All workers with significant lead exposure – as defined in the Control of Lead at Work (CLAW) Regulations – are required to undergo medical surveillance which includes measurement of blood-lead concentrations. Employers are responsible for deciding whether workers should be under medical surveillance, which is then carried out at least every 12 months by a HSE appointed doctor.
The statistics in this HSE report are compiled from annual summaries from appointed doctors of blood lead levels among workers they have examined under this surveillance regime. It is noted that the coverage of the statistics is limited by the extent of medical surveillance that occurs in practice.
4,534 lead workers under medical surveillance in Great Britain, 2019/20.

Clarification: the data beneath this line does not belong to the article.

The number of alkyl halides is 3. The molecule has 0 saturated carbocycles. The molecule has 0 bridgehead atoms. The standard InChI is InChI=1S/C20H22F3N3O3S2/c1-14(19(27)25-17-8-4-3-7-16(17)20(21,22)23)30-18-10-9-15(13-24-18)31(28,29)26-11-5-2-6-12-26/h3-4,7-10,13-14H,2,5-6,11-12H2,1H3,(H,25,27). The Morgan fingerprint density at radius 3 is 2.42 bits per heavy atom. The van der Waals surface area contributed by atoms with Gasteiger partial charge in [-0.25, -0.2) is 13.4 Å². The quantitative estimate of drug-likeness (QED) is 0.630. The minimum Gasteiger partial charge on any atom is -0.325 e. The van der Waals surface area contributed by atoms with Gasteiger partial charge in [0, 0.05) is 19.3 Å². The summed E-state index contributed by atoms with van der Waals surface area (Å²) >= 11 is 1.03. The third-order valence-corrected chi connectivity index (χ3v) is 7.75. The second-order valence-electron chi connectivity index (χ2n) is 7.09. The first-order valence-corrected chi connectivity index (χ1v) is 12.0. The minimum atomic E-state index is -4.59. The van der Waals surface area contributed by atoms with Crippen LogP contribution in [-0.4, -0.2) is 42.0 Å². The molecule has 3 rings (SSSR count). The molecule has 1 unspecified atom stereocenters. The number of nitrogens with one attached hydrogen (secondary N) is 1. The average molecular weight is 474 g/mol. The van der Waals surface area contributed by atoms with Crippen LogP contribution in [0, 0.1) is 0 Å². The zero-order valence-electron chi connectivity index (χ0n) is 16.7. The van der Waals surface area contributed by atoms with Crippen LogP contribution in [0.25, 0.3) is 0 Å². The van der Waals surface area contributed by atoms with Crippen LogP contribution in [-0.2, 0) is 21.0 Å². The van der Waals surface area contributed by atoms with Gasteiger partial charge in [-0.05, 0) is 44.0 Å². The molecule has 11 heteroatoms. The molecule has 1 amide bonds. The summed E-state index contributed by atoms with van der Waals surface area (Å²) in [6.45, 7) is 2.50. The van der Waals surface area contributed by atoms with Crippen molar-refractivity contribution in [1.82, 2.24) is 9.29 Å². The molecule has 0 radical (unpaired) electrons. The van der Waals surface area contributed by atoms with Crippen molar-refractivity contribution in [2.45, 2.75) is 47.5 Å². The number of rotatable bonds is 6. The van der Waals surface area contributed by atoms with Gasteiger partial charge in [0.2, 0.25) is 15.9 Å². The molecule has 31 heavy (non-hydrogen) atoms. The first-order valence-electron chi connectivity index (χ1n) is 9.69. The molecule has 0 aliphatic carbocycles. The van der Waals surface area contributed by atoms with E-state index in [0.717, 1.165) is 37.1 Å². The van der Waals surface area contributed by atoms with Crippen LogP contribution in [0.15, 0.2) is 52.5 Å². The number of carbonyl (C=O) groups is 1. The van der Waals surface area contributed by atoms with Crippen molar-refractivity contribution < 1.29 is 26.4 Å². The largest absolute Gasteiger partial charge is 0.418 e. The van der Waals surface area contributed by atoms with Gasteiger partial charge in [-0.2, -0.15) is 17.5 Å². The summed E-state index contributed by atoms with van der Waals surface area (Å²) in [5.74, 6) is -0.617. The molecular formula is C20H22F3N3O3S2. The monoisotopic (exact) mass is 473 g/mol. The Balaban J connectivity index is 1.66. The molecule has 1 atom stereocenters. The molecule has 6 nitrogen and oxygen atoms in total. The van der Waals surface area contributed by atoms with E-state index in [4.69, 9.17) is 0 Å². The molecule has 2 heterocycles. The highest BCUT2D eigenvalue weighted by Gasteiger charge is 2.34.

14 lead workers suspended from work due to excess blood-lead levels.
Number of workers under surveillance 2019/20 - females 211 (5%); males 4,323 (95%).
Top five industry sectors for males under medical surveillance (3-year average): 1. smelting, refining, alloying and casting 2. lead battery manufacture 3. work with metalic lead and lead containing alloys 4. demolition industry 5. lead battery recycling.
Top five industry sectors for females under medical surveillance (3-year average): 1. smelting, refining, alloying and casting 2. work with metalic lead and lead containing alloys 3. lead battery manufacture 4. scrap industry (including pipes, flashing, cables) 5. glass making (including cutting and etching).
The full report on exposure to lead can be found here.
HSE May 2021